It looks like Spider-Man will remain tied up in court for some time to come. Marvel Entertainment Group’s trustee in bankruptcy has sued MGM, Sony Pictures Entertainment and Viacom Inc., seeking an order establishing Marvel as the sole holder of rights to the superhero. The suit, filed in U.S. District Court in Wilmington, Del., is the latest development in Marvel’s highly contentious bankruptcy.
Spider-Man rights have been in dispute since long before last week’s lawsuit, preventing “Titanic” helmer James Cameron from bringing the character to the screen. A Spider-Man project was in development for Cameron at Carolco, and he has said he would like it to be his next feature.
According to court papers filed by the bankruptcy trustee, several studios claim the right to produce a Spider-Man feature film through a series of agreements dating back to 1985. But according to the lawsuit, these agreements have expired and the rights have reverted to Marvel, which describes Spider-Man as the “crown jewel” in a stable of characters that include X-Men and the Incredible Hulk.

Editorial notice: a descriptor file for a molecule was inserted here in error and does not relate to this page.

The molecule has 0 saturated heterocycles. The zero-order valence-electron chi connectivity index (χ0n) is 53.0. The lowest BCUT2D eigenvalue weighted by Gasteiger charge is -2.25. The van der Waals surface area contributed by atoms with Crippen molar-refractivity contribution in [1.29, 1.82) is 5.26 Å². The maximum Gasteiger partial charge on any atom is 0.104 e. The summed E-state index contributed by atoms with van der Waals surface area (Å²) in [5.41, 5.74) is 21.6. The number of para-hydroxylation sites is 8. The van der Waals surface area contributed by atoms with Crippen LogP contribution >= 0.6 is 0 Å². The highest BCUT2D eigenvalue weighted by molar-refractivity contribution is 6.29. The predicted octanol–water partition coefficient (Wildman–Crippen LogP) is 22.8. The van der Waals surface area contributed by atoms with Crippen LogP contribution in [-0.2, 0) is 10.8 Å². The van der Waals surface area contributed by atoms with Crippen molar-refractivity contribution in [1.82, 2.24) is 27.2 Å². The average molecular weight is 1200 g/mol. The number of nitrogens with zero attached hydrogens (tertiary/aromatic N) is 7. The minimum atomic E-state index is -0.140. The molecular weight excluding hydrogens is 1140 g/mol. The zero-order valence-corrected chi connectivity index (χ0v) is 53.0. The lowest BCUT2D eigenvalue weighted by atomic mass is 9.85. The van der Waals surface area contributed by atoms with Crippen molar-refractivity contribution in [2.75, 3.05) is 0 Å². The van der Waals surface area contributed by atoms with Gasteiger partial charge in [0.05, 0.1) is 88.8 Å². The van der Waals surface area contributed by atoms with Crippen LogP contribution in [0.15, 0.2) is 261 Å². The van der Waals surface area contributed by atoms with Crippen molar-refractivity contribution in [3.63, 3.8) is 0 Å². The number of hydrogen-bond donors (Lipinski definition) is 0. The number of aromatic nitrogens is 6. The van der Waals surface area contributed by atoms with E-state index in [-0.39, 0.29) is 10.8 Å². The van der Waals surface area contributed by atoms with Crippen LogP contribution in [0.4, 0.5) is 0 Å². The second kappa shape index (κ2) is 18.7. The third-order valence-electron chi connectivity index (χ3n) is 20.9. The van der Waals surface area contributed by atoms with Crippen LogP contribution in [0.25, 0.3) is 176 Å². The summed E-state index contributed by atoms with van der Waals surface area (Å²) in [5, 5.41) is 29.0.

A hearing is set next month on Marvel’s proposed reorganization plan, under which it would merge with Toy Biz Inc. Marvel has a majority stake in Toy Biz, which markets toys based on Marvel’s characters, and the plan is backed by Marvel’s secured lenders.
Marvel was bought by Revlon chief Ron Perelman in the ’80s, and the company benefited from a comic book craze. But the company’s stock plummeted in the ’90s, and Perelman’s “rescue plan” led to a dispute with investor Carl Icahn, who owned 25% of the outstanding bonds. Perelman responded by filing for bankruptcy in December 1996. Late last year, Icahn and the board of directors he installed were displaced by the court and a trustee was appointed to run the company.